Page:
Four year old Neserian lives with his family in a village in the Manyara region of Tanzania. The family has long depended upon agriculture and livestock keeping to sustain them. However, climate change has shadowed their agricultural activities, rendering them increasingly unreliable. Consequently, Neserian’s father has turned to selling cattle to support his household. But drought has led to the cattle being unable to feed properly, so that they fetch considerably less money at the market. Neserian's father works hard to meet the needs of his family. In October 2022, Neserian was alone at home, when he ventured too close to an open flame. His clothing caught fire, and he suffered burns to his right elbow and wrist. The neighbors came to his aid, and when his mother returned home, she brought him to a local hospital for care. Neserian remained at the hospital for a month. Despite the care that he received, Neserian has only a limited range of motion of his right arm. Sadly, the local hospital lacks the resources to address this. Neserian and his father traveled for nine hours to consult with doctors from our medical partner's care center the Plaster House NGO. After a thorough assessment, it was determined that Neserian would need to undergo a Z-plasty procedure, to release his right axilla and elbow, along with a full thickness skin graft on his right hand. The pinky on his right hand will need to be amputated. The surgical procedures are set for August 15th but the cost of treatment is beyond the means of Neserian's family, prompting them to appeal for your assistance in covering the $1,088 needed for Neserian's care. After he has healed completely, Neserian will be able to use his hand, and lead a full life, free from disability. Neserian’s father says: “We wish for him to be able to use his hand because he is about to start school, and we are worried it will be hard for him as his right hand is the one affected.”
Giovani is a one-year-old boy who lives with his parents and one older sibling. His mother works as a local roadside vendor, selling fruits, and his father, who is unemployed, is making dedicated efforts to secure a job to support his family. In addition to his job search, he has taken up poultry farming, involving the production and sale of chickens and eggs, so that he can contribute to the family's income. In April 2023, Giovani, while exploring alone in the kitchen, came upon a pot of hot soup. He immersed both of his arms in the pot, and sustained severe burns on his hands. His parents rushed him to the local hospital, where Giovani stayed for the next two months, while he received treatment for his wounds. Although he was eventually discharged after his wounds had healed, Giovani's hands had sustained significant skin damage. Despite facing financial constraints, Giovani’s father remained determined to find a solution for his child’s condition. While inquiring about a suitable location to receive treatment for his son, he encountered the parents of one of our former patients, who directed him to our medical partner, African Mission Healthcare and the Plaster House. Following a thorough evaluation, the medical team diagnosed Giovani with burn scar contractures, affecting both of his hands. Four months later, Giovani was evaluated by a plastic surgeon, who devised a surgical treatment plan to address Giovani's inability to use his fingers to grasp objects - a result of the burn contractures. Giovani's parents are reaching out to you for assistance, to ensure that their son receives the appropriate medical care he requires. Fortunately, African Mission Healthcare is helping Giovani receive the care that he needs. On August 16th, surgeons will perform a burn contracture release surgery, to improve his hands’ functionality and appearance. Now, their family needs help to fund this $874 procedure. Giovani’s father says: “I wish to see my son enjoying playing with his toys. We hope this treatment will be a big change from his current situation.”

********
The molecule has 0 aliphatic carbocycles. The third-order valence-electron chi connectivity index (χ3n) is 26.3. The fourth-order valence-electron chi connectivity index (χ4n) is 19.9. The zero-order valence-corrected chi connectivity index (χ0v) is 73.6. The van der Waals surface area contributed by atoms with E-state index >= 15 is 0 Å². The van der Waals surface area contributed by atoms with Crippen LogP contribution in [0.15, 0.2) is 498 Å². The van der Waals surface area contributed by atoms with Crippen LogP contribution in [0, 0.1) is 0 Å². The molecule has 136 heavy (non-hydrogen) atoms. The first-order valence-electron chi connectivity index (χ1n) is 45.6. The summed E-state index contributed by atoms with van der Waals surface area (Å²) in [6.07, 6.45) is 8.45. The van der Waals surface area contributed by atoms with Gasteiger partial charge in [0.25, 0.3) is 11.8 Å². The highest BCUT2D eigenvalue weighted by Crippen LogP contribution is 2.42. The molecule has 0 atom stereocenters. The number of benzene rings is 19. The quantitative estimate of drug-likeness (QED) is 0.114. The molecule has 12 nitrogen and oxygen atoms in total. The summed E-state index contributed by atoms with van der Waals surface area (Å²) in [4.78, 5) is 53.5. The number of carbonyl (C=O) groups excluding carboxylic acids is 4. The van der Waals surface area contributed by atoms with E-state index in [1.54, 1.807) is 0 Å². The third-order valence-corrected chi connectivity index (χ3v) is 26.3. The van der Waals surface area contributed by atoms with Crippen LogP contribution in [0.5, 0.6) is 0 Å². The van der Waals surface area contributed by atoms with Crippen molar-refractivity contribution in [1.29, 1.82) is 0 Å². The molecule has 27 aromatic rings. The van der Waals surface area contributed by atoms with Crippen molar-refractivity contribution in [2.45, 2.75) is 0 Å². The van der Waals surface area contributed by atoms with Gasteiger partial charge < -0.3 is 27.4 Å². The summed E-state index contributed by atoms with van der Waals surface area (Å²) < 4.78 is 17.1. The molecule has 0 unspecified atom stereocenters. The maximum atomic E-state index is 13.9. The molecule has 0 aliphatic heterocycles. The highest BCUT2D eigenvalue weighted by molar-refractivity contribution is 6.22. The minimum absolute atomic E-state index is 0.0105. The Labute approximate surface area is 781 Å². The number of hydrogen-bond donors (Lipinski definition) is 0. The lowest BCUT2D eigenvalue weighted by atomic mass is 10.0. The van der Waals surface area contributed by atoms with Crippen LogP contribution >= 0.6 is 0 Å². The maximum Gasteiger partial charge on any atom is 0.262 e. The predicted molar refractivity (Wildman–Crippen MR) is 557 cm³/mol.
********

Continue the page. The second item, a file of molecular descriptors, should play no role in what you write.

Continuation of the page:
Linah, a baby girl from Arusha, was born with clubfoot, a condition characterized by the foot being twisted out of shape. To provide her with an opportunity for a healthy and active life, medical intervention is necessary. Unfortunately, her parents, who are self-employed, are unable to shoulder the financial weight of her treatment. Linah's mother earns a living by selling vegetables at the local market, while her father supports the family through small-scale farming. Despite their modest income, they are determined to provide the best possible future for their children. Linah has an older brother who is just one year old, and her parents are acutely aware of the potential lifelong consequences of untreated clubfoot. They believe that pursuing early treatment will allow Linah to grow up without enduring any disabilities or the social impact. Her father's personal experience influenced the decision to bring Linah to our medical partner's care center: Plaster House. He was also once treated at the facility, and the positive outcome of his treatment has instilled confidence in their family regarding Plaster House's expertise and commitment to providing quality care. Linah's mother wishes to see her daughter receive the same level of treatment and care that her spouse received in the past. However, due to the family's limited financial resources, they cannot afford the costs associated with Linah's treatment. Thankfully, Linah had the opportunity to visit Arusha Lutheran Medical Centre, our medical partner's care center. On June 13th, skilled surgeons will perform a clubfoot repair surgery for her. Our medical partner is seeking $935 to cover the costs of Linah's treatment. Following the intervention, she will be able to lead a rewarding life without the burdens imposed by clubfoot. Linah’s mother says, "I wish for my daughter to get good care and the best treatment that will give her a chance to live a life free from disability."